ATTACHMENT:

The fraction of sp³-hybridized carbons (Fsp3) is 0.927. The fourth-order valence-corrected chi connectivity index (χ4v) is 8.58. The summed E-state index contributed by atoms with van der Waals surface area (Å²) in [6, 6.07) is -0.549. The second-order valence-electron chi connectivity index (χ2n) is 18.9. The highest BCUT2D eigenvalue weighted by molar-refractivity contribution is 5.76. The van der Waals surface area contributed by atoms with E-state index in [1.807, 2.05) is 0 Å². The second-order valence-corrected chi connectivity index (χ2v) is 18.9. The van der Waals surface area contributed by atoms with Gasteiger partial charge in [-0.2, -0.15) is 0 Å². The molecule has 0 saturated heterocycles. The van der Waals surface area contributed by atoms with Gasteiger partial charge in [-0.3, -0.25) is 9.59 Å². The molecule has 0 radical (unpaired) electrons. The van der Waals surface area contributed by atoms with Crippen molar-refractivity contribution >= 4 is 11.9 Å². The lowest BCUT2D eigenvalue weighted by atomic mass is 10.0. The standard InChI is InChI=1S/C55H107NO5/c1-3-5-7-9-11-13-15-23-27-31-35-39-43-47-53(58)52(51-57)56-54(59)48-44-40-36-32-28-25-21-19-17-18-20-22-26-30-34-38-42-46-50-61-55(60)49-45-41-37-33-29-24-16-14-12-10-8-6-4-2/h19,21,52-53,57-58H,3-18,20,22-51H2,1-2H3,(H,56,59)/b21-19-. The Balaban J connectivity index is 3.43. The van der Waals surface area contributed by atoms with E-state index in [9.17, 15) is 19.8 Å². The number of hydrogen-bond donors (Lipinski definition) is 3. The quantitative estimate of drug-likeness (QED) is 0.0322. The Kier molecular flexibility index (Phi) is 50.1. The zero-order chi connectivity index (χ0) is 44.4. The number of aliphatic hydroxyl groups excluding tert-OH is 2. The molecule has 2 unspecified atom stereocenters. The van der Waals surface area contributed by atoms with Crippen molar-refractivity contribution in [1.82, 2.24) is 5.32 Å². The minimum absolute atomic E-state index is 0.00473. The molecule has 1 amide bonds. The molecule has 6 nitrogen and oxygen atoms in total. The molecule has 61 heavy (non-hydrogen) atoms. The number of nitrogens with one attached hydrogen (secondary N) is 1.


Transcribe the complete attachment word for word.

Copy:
The fraction of sp³-hybridized carbons (Fsp3) is 0.927. The fourth-order valence-corrected chi connectivity index (χ4v) is 8.58. The summed E-state index contributed by atoms with van der Waals surface area (Å²) in [6, 6.07) is -0.549. The second-order valence-electron chi connectivity index (χ2n) is 18.9. The highest BCUT2D eigenvalue weighted by molar-refractivity contribution is 5.76. The van der Waals surface area contributed by atoms with E-state index in [1.807, 2.05) is 0 Å². The second-order valence-corrected chi connectivity index (χ2v) is 18.9. The van der Waals surface area contributed by atoms with Gasteiger partial charge in [-0.2, -0.15) is 0 Å². The molecule has 0 saturated heterocycles. The van der Waals surface area contributed by atoms with Gasteiger partial charge in [-0.3, -0.25) is 9.59 Å². The molecule has 0 radical (unpaired) electrons. The van der Waals surface area contributed by atoms with Crippen molar-refractivity contribution >= 4 is 11.9 Å². The lowest BCUT2D eigenvalue weighted by atomic mass is 10.0. The standard InChI is InChI=1S/C55H107NO5/c1-3-5-7-9-11-13-15-23-27-31-35-39-43-47-53(58)52(51-57)56-54(59)48-44-40-36-32-28-25-21-19-17-18-20-22-26-30-34-38-42-46-50-61-55(60)49-45-41-37-33-29-24-16-14-12-10-8-6-4-2/h19,21,52-53,57-58H,3-18,20,22-51H2,1-2H3,(H,56,59)/b21-19-. The Balaban J connectivity index is 3.43. The van der Waals surface area contributed by atoms with E-state index in [9.17, 15) is 19.8 Å². The number of hydrogen-bond donors (Lipinski definition) is 3. The quantitative estimate of drug-likeness (QED) is 0.0322. The Kier molecular flexibility index (Phi) is 50.1. The zero-order chi connectivity index (χ0) is 44.4. The number of aliphatic hydroxyl groups excluding tert-OH is 2. The molecule has 2 unspecified atom stereocenters. The van der Waals surface area contributed by atoms with Crippen molar-refractivity contribution in [1.82, 2.24) is 5.32 Å². The minimum absolute atomic E-state index is 0.00473. The molecule has 1 amide bonds. The molecule has 6 nitrogen and oxygen atoms in total. The molecule has 61 heavy (non-hydrogen) atoms. The number of nitrogens with one attached hydrogen (secondary N) is 1.